NASA's Mars helicopter 'phones home' after a silence of over 2 months
The mission officials expected the communications dropout because a hill stood between the helicopter’s landing location and the Perseverance rover’s position, blocking communication between the two
After being silent for 63 days, NASA's Ingenuity Mars Helicopter has made contact with mission controllers at the agency’s Jet Propulsion Laboratory (JPL) in Southern California, the US space agency said.
While "63 days is a long time to wait for the results of a flight, the data coming in indicates all is well with the first aircraft on another world", the mission officials said in a statement.
Ingenuity landed on the Red Planet in February 2021 attached to the belly of NASA's Mars Perseverance rover and it also marked the two-year anniversary of its first flight, which took place on April 19, 2021.
Originally tasked with only five test flights to prove its "pioneering" technology, Ingenuity helicopter exceeded all expectations and has completed a record 52 flights on Mars.
However on its 52nd flight on April 26, mission controllers lost contact with the helicopter as it descended toward the surface for landing.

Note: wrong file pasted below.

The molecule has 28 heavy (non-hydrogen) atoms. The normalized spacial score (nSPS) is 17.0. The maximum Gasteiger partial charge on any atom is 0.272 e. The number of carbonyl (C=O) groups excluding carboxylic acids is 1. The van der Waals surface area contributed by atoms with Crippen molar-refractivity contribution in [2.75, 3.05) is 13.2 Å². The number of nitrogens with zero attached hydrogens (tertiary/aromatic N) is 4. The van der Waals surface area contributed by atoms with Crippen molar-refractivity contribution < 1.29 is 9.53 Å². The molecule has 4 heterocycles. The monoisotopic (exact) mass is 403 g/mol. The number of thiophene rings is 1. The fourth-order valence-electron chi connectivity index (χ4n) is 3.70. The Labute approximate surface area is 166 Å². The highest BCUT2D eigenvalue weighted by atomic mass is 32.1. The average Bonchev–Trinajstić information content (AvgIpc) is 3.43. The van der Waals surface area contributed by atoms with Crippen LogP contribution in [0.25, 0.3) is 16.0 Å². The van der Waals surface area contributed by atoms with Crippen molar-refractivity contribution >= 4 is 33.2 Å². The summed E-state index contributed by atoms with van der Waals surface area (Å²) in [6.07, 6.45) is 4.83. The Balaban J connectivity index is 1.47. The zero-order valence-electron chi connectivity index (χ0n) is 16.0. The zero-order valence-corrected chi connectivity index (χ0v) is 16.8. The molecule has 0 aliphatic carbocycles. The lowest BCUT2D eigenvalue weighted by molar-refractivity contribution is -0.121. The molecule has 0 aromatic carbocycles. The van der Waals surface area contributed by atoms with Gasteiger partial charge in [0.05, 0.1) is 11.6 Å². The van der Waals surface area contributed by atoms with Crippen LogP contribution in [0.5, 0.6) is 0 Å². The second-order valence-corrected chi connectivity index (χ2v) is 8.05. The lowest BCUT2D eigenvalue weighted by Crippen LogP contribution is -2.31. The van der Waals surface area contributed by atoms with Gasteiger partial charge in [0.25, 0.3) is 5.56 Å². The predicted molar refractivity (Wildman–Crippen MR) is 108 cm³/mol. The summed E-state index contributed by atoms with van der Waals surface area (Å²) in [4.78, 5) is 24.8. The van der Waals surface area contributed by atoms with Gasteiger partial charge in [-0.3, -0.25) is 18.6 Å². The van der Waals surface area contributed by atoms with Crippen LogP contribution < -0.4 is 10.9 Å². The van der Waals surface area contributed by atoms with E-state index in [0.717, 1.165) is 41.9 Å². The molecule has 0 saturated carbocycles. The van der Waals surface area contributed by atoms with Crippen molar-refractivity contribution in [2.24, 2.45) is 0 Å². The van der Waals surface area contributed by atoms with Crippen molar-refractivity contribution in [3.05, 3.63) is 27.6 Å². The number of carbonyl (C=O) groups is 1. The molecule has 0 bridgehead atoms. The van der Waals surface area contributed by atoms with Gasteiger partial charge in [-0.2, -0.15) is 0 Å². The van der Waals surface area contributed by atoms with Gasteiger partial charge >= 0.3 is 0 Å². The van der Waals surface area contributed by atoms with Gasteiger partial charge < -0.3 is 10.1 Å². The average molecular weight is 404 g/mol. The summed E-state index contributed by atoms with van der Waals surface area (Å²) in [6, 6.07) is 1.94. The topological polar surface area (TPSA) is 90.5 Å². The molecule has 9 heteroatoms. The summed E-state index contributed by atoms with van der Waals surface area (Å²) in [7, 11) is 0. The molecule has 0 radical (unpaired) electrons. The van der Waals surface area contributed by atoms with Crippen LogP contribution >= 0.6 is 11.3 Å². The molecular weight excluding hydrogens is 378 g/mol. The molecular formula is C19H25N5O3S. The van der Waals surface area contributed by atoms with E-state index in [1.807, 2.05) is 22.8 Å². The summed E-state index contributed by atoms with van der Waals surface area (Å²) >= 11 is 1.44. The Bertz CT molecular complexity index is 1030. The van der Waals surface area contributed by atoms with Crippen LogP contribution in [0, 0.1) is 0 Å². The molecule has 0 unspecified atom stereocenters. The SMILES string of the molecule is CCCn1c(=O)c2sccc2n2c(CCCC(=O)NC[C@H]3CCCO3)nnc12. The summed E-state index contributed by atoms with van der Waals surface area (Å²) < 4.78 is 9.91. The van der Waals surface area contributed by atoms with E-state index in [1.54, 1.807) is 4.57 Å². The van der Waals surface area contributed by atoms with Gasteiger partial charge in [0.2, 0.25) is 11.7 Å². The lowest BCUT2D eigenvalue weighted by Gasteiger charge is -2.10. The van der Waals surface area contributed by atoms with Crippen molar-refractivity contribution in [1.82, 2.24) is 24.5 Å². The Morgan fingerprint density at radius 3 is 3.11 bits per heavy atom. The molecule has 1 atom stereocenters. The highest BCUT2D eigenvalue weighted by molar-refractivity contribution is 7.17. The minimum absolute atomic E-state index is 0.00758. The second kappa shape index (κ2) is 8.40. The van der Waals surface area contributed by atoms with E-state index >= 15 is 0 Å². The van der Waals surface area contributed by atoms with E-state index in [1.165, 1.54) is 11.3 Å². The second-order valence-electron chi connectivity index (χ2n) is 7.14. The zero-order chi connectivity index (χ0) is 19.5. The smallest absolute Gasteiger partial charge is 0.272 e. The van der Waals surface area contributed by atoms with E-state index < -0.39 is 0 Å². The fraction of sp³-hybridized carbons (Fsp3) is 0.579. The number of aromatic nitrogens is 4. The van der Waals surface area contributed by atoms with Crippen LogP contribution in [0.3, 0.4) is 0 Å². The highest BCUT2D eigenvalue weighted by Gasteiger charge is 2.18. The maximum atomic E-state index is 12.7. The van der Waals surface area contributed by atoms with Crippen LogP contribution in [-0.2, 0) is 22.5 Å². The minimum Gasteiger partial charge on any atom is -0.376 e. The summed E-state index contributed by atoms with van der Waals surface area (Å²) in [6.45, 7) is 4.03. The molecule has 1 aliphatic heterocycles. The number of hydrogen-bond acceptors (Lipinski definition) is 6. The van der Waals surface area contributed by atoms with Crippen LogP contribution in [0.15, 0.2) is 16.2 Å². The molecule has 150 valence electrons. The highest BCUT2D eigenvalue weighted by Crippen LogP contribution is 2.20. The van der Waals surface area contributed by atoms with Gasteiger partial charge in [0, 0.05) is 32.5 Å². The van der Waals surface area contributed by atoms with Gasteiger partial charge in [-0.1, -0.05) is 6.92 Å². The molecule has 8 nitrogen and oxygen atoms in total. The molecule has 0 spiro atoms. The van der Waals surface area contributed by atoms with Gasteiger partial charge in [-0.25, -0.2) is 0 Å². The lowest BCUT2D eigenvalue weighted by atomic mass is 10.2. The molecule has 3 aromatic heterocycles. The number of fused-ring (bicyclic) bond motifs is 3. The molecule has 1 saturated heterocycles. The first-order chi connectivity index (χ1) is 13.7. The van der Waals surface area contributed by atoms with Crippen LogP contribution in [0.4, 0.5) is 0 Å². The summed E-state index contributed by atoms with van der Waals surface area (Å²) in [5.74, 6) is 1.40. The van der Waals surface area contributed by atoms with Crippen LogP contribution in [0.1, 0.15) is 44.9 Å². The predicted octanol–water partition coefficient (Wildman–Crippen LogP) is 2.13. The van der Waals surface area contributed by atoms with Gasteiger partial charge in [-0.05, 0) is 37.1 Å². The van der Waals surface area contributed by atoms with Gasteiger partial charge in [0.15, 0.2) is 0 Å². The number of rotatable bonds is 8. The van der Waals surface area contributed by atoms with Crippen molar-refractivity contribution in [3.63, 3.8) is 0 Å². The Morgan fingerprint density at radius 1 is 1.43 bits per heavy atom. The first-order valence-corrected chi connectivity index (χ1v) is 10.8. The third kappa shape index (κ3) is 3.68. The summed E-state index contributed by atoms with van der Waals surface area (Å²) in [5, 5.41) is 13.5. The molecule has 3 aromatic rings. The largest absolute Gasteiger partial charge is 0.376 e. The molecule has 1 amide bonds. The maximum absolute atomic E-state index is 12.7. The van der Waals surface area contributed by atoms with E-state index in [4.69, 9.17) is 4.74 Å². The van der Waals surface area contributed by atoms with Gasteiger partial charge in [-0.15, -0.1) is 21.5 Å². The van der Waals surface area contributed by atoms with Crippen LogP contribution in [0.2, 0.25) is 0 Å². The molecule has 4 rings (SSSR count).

The mission officials expected the communications dropout because a hill stood between the helicopter’s landing location and the Perseverance rover’s position, blocking communication between the two. The rover acts as a radio relay between the helicopter and mission controllers at JPL.
In anticipation of this loss of communications, the team had already developed re-contact plans for when the rover would drive back within range. Contact was re-established June 28 when Perseverance crested the hill and could see Ingenuity again.
The goal of Flight 52, a 363-metre and 139-second-long flight, was to reposition the helicopter and take images of the Martian surface for the rover's science team.
"The portion of Jezero Crater the rover and helicopter are currently exploring has a lot of rugged terrain, which makes communications dropouts more likely," said JPL's Josh Anderson, the Ingenuity team lead, in a statement.
"The team's goal is to keep Ingenuity ahead of Perseverance, which occasionally involves temporarily pushing beyond communication limits. We’re excited to be back in communications range with Ingenuity and receive confirmation of Flight 52," he added.
The new flight data suggest that Ingenuity remains in good health. If further checkouts confirm that, the helicopter may fly again within the next couple of weeks, the team said.
The target for Flight 53 is an interim airfield to the west, from which the team plans to perform another westward flight to a new base of operations near a rocky outcrop the Perseverance team is interested in exploring.